For the purposes of this column, the abrupt end of your leisure time has the the ability to cloud your vision as a teacher, divide your attention and effectively make you both be here and away — both present and distant on a trip, at the lake, with the sun and the family for just one more week.



It’s where you’d like to be, but it’s not. Deeper than daydreams, but more functional than all out escapism, the summer fog lifts slow and long. More than just dragging your feet, the mind can feel like an incomprehensible weight to be lifted and thrown two stories high.

Getting your brain out of summer waters is a lift that requires deep commitment, courage and fortitude. Failing to master this transition has implications, not just for yourself, but for the students in the seats, which isn’t good for the young minds you’ve been called to sharpen. So, you know you’re sick for more sun; then, what’s the cure for the big summer season hangover? 

Please allow me in the next few paragraphs to explain, in three ways, the art of the embrace:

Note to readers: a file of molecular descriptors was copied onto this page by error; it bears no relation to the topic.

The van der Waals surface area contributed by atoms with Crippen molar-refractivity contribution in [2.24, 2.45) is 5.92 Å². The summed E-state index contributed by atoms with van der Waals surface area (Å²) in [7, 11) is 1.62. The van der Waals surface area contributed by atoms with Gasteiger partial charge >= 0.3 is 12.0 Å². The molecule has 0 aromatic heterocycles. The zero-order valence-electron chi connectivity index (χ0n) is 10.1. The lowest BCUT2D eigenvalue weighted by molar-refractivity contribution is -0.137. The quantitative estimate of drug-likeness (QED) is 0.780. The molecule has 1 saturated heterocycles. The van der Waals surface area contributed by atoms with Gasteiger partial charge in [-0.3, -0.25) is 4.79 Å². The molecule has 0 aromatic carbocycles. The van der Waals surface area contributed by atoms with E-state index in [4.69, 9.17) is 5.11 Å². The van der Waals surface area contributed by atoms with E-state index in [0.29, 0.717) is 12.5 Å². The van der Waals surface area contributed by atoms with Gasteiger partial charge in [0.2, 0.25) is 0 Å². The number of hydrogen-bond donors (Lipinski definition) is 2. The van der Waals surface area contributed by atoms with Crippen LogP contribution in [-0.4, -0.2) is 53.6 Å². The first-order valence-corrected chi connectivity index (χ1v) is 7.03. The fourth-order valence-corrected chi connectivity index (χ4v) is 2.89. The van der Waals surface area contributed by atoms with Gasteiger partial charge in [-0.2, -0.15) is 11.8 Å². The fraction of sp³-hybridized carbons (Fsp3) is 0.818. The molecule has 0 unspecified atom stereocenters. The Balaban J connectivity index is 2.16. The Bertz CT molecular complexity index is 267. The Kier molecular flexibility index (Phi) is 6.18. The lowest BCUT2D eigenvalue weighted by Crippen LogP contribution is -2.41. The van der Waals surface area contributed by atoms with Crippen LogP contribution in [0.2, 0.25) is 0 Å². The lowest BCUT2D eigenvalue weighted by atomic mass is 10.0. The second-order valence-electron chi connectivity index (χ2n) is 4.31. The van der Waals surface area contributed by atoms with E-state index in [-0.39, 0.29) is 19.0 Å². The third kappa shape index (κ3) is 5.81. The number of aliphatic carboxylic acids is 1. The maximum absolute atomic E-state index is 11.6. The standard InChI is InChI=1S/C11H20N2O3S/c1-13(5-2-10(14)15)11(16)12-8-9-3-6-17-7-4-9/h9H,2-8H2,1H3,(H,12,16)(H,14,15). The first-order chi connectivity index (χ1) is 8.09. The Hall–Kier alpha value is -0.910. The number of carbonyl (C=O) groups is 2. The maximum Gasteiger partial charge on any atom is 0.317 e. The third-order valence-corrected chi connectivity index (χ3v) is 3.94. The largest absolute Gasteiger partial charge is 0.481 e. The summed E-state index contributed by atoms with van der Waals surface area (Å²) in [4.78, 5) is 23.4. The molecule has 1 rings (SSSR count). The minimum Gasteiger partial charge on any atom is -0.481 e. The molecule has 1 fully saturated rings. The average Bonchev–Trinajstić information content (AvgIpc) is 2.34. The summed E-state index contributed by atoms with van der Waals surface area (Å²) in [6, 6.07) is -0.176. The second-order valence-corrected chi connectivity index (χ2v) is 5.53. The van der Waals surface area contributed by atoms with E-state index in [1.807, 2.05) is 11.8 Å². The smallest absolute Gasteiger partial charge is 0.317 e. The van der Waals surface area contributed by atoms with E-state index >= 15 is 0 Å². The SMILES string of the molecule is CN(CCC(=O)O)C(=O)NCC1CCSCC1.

• Embrace your limitations. Your “friends” on social media took a better trip than you in July. Who cares? You did with your friends and loved ones what you could, and the memories you share of the life-enriching experiences you had will last a lifetime. That’s what matters. Not how much coin was dropped, how many miles were traveled or how the photo reacts piled up — it should be measured by how much meaning was added to your life. Comparison only boosts FOMO (fear of missing out), and there’s no sense in fretting over what experiences weren’t had. Wishing you would have done things differently is a special kind of futility that only perpetuates delusion that you have more summer than you actually do. No one has unlimited time. So, decisions were made and time was spent. The frank truth is: You can’t do it all, you never will and trying to cram more life in won’t ever work. So, instead of reacting to your particular limits by indulging in a stew of jealousy (more salt?), leverage your constraints by allowing every ounce of your life spent in this valley of paradise to matter, not because it was better than someone else’s, but because it was yours. Embrace your limitations.